Miller time AK-style: Q & A with local photographer Court Leve | SierraSun.com

Miller time AK-style: Q & A with local photographer Court Leve

Sun Staff reports

Court Leve/WMESeth Wescott is no stranger to mountains like this in Alaska. Truckee photographer Court Leve described Wescott as totally calm and at ease tackling such terrain in the filming of Warren Millers Children of Winter," which shows twice Saturday night at Crystal Bay Casino.

The Sierra Sun caught up with Truckee photographer Court Leve for a Q & A about his work in Alaska with Points North Heli Adventures on Warren Millers newest flick, Children of Winter.The film plays Saturday night at the Crystal Bay Casino. The first show starts at 6:30 p.m. and the second show at 9:15.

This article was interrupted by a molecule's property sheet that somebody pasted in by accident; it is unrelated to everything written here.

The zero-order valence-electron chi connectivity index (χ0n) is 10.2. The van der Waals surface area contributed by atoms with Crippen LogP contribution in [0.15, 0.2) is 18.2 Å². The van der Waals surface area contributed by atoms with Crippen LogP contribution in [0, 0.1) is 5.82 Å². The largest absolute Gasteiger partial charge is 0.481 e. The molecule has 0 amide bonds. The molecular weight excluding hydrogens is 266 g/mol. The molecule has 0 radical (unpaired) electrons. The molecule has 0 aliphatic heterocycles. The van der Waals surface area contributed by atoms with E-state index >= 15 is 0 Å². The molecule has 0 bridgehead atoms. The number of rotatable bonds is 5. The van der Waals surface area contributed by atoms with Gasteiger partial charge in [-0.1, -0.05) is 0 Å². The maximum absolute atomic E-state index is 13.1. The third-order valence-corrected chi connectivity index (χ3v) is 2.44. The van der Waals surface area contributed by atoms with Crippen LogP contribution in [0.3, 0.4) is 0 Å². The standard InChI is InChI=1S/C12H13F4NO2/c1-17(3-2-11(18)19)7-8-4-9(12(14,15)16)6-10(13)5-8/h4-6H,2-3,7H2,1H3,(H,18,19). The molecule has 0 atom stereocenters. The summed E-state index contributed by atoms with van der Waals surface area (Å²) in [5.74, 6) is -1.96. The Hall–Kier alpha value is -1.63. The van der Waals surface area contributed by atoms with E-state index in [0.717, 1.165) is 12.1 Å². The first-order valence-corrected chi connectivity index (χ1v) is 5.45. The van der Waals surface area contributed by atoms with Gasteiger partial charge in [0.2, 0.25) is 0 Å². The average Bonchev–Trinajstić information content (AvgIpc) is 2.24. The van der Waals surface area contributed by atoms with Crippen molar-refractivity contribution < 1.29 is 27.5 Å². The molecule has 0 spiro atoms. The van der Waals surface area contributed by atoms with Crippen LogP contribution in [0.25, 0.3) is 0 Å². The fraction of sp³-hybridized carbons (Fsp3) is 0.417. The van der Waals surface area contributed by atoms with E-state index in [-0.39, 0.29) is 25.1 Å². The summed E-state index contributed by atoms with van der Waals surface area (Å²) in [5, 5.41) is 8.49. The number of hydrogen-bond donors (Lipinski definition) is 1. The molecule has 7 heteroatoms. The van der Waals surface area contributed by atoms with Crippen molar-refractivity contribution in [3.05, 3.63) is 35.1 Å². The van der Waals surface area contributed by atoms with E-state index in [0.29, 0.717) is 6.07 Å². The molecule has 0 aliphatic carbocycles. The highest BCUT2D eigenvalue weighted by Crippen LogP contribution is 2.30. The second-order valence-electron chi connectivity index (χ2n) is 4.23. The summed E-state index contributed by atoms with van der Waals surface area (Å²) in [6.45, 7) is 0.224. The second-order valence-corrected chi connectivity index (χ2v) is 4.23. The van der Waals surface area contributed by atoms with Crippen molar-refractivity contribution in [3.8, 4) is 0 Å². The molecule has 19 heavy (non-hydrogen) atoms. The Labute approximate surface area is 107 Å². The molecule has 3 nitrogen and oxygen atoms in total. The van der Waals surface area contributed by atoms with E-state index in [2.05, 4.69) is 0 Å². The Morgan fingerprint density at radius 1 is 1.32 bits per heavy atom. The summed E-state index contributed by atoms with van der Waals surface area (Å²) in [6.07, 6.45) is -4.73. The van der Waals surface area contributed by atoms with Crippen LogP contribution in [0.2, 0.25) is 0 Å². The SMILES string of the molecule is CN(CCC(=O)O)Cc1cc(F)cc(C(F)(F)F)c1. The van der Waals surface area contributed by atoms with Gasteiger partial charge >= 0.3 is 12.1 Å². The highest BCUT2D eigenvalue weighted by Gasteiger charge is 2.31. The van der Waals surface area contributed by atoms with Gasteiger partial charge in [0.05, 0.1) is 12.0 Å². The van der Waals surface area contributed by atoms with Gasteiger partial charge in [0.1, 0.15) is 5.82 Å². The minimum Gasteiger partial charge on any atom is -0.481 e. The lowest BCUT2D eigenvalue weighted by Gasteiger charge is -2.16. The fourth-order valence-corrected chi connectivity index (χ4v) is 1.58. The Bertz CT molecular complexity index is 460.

Q: How long were you in Alaska with Points North Heli-Adventures and Warren Miller film crew, and how was the experience?A: I personally was in Alaska for roughly 2 1/2 months, shooting some other projects and skiing. The Warren Miller segment had two weeks dedicated to it right at the end of the heli-ski season. The experience, nothing short of incredible. Working with that level of skiers and riders and also working side by side with cinematographer Tom Day, such a great time.Q: Working with athletes such as Marco Sullivan, Seth Wescott and Kevin Quinn, you were rollin with some pretty elite company. Howd you get your foot in the door to work with such a group? A: Ive been really fortunate in that area. I owe a lot to both Kevin and Jessica of Points North. They have been instrumental in providing me with some extremely unique opportunities both skiing and shooting. Its safe to say that they have elevated my skiing ability (I grew up in Missouri) and skiing photography to new heights. The whole process has been organic. I certainly didnt sit down and write up a five-year plan. The ski industry is competitive and its not known for producing huge paychecks; anyone who works in the industry has to have some personal interest in doing the work that goes beyond money. Again, working with PNH has been a mutually beneficial arrangement. I feel really lucky. I get paid to go heli-skiing!Q: Did any of the athletes you worked with stand out above the rest?A: Seth Wescott has been to AK a number of times. Hes extremely comfortable on runs that have real consequences if you fall. I found it impressive the way he remained totally calm and at ease. Watching him and Marco Sullivan work together was great. Wed be flying over a peak and Kevin would ask them what they thought of a run. Looks good, sure, is about the longest discussion there ever was. To watch Marco go from being the new guy, and to see him learn a bit from Seth was a unique experience. It took Marco all of about half a day for him to start opening things up. It must be intimidating for an athlete to be thrown into some of those conditions. There really isnt a way to warm up to some of the terrain, you just go and do, and you need to make it look good for the cameras, which means skiing top to bottom and doing it fast. Id personally have a hard enough time doing that on a run I know, much less a run youve eyed from a helicopter for 30 seconds. Each are such strong athletes, they made everything look easy.Q: Did you pick up any big mountain skiing pointers from those guys?A: Absolutely. The first rule is dont fall! But seriously, seeing the mountains through the eyes of the athletes, having them select a run where there doesnt seem to be one, you learn a lot. Everything from communicating ideas between the riders, shooters and of course coordinating with your pilot when shooting from the heli. You dont just drop someone off on a peak and see what happens next. There are always variables, but what can be planned is. To see an athlete ski or ride a run with 100 percent confidence is key. I saw these guys ride some pretty aggressive terrain. They were focused but also calm and tactical with their approach.Q: It wasnt your first time in a helicopter in the Alaska backcountry. How many times have been now? Enough to call yourself a seasoned vet?A: Not sure Id exactly call myself a seasoned vet but I have been to PNH now several times. I love flying. Both my parents were private pilots growing up and because of that I can tell if a pilot is confident and in control from the time the engines are fired up. All of the pilots flying for PNH are really good, which makes life easy when you arent thinking about your safety, knowing that in the air, thats someone elses job, and its being done well. Like anything, the more you do it, the more you become comfortable around all of it. You do become somewhat desensitized, but I try to make sure to look around and remember how amazing the entire process is. Helicopters are such amazing machines they truly are magic carpets.Q: Did those guys ever let you fly the helicopter?A: No, and thats something Ive been meaning to speak with management about thanks for bringing that up!Q: Did you stick to camera work, or did you get a chance to test your ski legs on the steeps?A: Shooting up in AK is a combination of shooting from peaks across valleys, from the helicopter and on-slope. I may not ski the same run as what Im shooting an athlete on, but often there is a lot of skiing to be had. I didnt ski one run this past season in AK without my photo pack. You ski different with 40 pounds on your back a little more careful and methodical. Crashing isnt an option, so yes, the legs were tested.Q: Assuming you did ski, what sort of terrain did you tackle, and what was that like?A: Best skiing of my life hands down. The terrain for the most part was steep with great snow. Skiing a 2,000-plus-foot run alone with knee-deep powder is really tough to beat.Q: Falling on big Alaska lines can obviously be disastrous. Did you witness any scary crashes firsthand?A: Fortunately no. I have seen a few skiers get caught in their slough and get taken out. Its scary to watch, but it happens so incredibly fast that its over by the time you really have time to assess what youre seeing. And you are usually fairly far away from the action, so it may be totally silent. But seeing your friend disappear in a cloud of snow is less than ideal. It just doesnt take much for things to go from the best day of skiing to the worst. Luckily, the only injuries Ive really seen are to peoples pride, but its not really like that when you are with your crew. Pride does take a back seat, but falling in front of a camera just adds to the stress. Ive seen some pretty crazy things through my lens, and I hope to never see any real mishaps while shooting skiing.Q: How does this particular experience compared with other ski photography experiences in the past?A: This was the real deal. Not only did we have world-class athletes along with Tom Day shooting 16mm for the movie, we had the Maritime Maid, a boat with a heli-pad on it. We shot a lot of footage of helicopters coming and going on the boat, from the boat, and from another helicopter. As a photographer, any time you are shooting air-to-air and air-to-boat, millions of dollars in props, its a pretty good day in the office.Q: Are you going to work with Warren Miller this coming winter as well?A: Thats a good question, I hope the answer is yes. But, even as winter is starting to approach, I cant say I have any big trips lined up yet.Q: Why should people come out to Crystal Bay Casino to catch the showing of Children of Winter?A: The people, the scene and the entire vibe, and of course the movie. But the entire scene is so fun and positive. Its great reuniting with winter friends again. Im sure Im not alone. There are people I only see during winter, on the hill or maybe at various movie premiers. Its a great time to catch up and collectively think snow.